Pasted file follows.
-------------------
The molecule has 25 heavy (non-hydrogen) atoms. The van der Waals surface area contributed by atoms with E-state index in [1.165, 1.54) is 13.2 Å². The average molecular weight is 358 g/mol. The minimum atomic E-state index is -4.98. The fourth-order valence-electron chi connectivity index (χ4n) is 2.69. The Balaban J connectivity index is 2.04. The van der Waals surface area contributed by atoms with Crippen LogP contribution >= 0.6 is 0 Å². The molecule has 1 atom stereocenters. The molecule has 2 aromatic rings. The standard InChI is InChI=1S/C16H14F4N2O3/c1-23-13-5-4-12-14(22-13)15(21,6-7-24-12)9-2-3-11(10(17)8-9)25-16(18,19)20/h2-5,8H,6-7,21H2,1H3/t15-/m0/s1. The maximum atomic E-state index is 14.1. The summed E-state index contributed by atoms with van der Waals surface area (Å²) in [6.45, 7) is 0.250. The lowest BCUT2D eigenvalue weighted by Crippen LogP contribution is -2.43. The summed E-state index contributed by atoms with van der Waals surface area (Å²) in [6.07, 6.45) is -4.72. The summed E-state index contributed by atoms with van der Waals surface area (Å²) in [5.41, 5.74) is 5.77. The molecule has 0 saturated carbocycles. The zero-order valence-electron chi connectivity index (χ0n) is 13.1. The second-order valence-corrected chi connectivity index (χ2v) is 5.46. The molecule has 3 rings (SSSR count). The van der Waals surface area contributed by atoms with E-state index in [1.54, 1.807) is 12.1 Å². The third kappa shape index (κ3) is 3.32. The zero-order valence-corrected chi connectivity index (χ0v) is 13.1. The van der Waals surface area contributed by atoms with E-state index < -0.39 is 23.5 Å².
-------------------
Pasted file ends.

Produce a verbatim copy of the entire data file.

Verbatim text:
The molecule has 25 heavy (non-hydrogen) atoms. The van der Waals surface area contributed by atoms with E-state index in [1.165, 1.54) is 13.2 Å². The average molecular weight is 358 g/mol. The minimum atomic E-state index is -4.98. The fourth-order valence-electron chi connectivity index (χ4n) is 2.69. The Balaban J connectivity index is 2.04. The van der Waals surface area contributed by atoms with Crippen LogP contribution >= 0.6 is 0 Å². The molecule has 1 atom stereocenters. The molecule has 2 aromatic rings. The standard InChI is InChI=1S/C16H14F4N2O3/c1-23-13-5-4-12-14(22-13)15(21,6-7-24-12)9-2-3-11(10(17)8-9)25-16(18,19)20/h2-5,8H,6-7,21H2,1H3/t15-/m0/s1. The maximum atomic E-state index is 14.1. The summed E-state index contributed by atoms with van der Waals surface area (Å²) in [6.45, 7) is 0.250. The lowest BCUT2D eigenvalue weighted by Crippen LogP contribution is -2.43. The summed E-state index contributed by atoms with van der Waals surface area (Å²) in [6.07, 6.45) is -4.72. The summed E-state index contributed by atoms with van der Waals surface area (Å²) in [5.41, 5.74) is 5.77. The molecule has 0 saturated carbocycles. The zero-order valence-electron chi connectivity index (χ0n) is 13.1. The second-order valence-corrected chi connectivity index (χ2v) is 5.46. The molecule has 3 rings (SSSR count). The van der Waals surface area contributed by atoms with E-state index in [1.54, 1.807) is 12.1 Å². The third kappa shape index (κ3) is 3.32. The zero-order valence-corrected chi connectivity index (χ0v) is 13.1. The van der Waals surface area contributed by atoms with E-state index < -0.39 is 23.5 Å².